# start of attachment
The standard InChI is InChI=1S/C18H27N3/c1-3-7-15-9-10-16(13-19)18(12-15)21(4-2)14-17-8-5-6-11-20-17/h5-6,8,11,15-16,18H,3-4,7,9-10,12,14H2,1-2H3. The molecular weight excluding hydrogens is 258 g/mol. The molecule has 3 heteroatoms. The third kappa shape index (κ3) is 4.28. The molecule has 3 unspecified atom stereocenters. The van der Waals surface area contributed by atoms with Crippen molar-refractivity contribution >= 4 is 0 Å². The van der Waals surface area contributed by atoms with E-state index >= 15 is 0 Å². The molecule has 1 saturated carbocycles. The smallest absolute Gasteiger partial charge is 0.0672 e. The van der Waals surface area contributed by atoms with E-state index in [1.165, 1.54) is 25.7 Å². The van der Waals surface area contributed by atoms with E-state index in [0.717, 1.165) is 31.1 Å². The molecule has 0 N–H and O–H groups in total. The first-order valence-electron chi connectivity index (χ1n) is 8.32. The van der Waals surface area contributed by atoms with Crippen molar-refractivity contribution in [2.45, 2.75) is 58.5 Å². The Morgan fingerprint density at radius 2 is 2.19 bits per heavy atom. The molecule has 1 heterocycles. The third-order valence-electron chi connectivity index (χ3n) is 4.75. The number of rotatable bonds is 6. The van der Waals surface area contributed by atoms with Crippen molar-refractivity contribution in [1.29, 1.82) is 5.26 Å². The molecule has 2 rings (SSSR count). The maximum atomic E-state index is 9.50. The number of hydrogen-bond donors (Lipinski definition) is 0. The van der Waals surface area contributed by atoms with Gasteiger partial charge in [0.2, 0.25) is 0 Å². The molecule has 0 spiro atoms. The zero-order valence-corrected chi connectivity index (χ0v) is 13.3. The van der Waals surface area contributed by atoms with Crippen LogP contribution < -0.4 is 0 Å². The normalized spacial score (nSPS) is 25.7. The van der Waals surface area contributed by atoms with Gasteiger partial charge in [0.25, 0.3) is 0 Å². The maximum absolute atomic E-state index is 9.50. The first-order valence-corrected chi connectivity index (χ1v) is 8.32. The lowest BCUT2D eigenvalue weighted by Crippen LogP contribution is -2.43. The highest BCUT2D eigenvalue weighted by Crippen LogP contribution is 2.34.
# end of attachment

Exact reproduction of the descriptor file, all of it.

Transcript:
The standard InChI is InChI=1S/C18H27N3/c1-3-7-15-9-10-16(13-19)18(12-15)21(4-2)14-17-8-5-6-11-20-17/h5-6,8,11,15-16,18H,3-4,7,9-10,12,14H2,1-2H3. The molecular weight excluding hydrogens is 258 g/mol. The molecule has 3 heteroatoms. The third kappa shape index (κ3) is 4.28. The molecule has 3 unspecified atom stereocenters. The van der Waals surface area contributed by atoms with Crippen molar-refractivity contribution >= 4 is 0 Å². The van der Waals surface area contributed by atoms with E-state index >= 15 is 0 Å². The molecule has 1 saturated carbocycles. The smallest absolute Gasteiger partial charge is 0.0672 e. The van der Waals surface area contributed by atoms with E-state index in [1.165, 1.54) is 25.7 Å². The van der Waals surface area contributed by atoms with E-state index in [0.717, 1.165) is 31.1 Å². The molecule has 0 N–H and O–H groups in total. The first-order valence-electron chi connectivity index (χ1n) is 8.32. The van der Waals surface area contributed by atoms with Crippen molar-refractivity contribution in [2.45, 2.75) is 58.5 Å². The Morgan fingerprint density at radius 2 is 2.19 bits per heavy atom. The molecule has 1 heterocycles. The third-order valence-electron chi connectivity index (χ3n) is 4.75. The number of rotatable bonds is 6. The van der Waals surface area contributed by atoms with Crippen molar-refractivity contribution in [1.29, 1.82) is 5.26 Å². The molecule has 2 rings (SSSR count). The maximum atomic E-state index is 9.50. The number of hydrogen-bond donors (Lipinski definition) is 0. The van der Waals surface area contributed by atoms with Gasteiger partial charge in [0.2, 0.25) is 0 Å². The molecule has 0 spiro atoms. The zero-order valence-corrected chi connectivity index (χ0v) is 13.3. The van der Waals surface area contributed by atoms with Crippen LogP contribution < -0.4 is 0 Å². The normalized spacial score (nSPS) is 25.7. The van der Waals surface area contributed by atoms with Gasteiger partial charge in [0.25, 0.3) is 0 Å². The maximum absolute atomic E-state index is 9.50. The first-order valence-corrected chi connectivity index (χ1v) is 8.32. The lowest BCUT2D eigenvalue weighted by Crippen LogP contribution is -2.43. The highest BCUT2D eigenvalue weighted by Crippen LogP contribution is 2.34.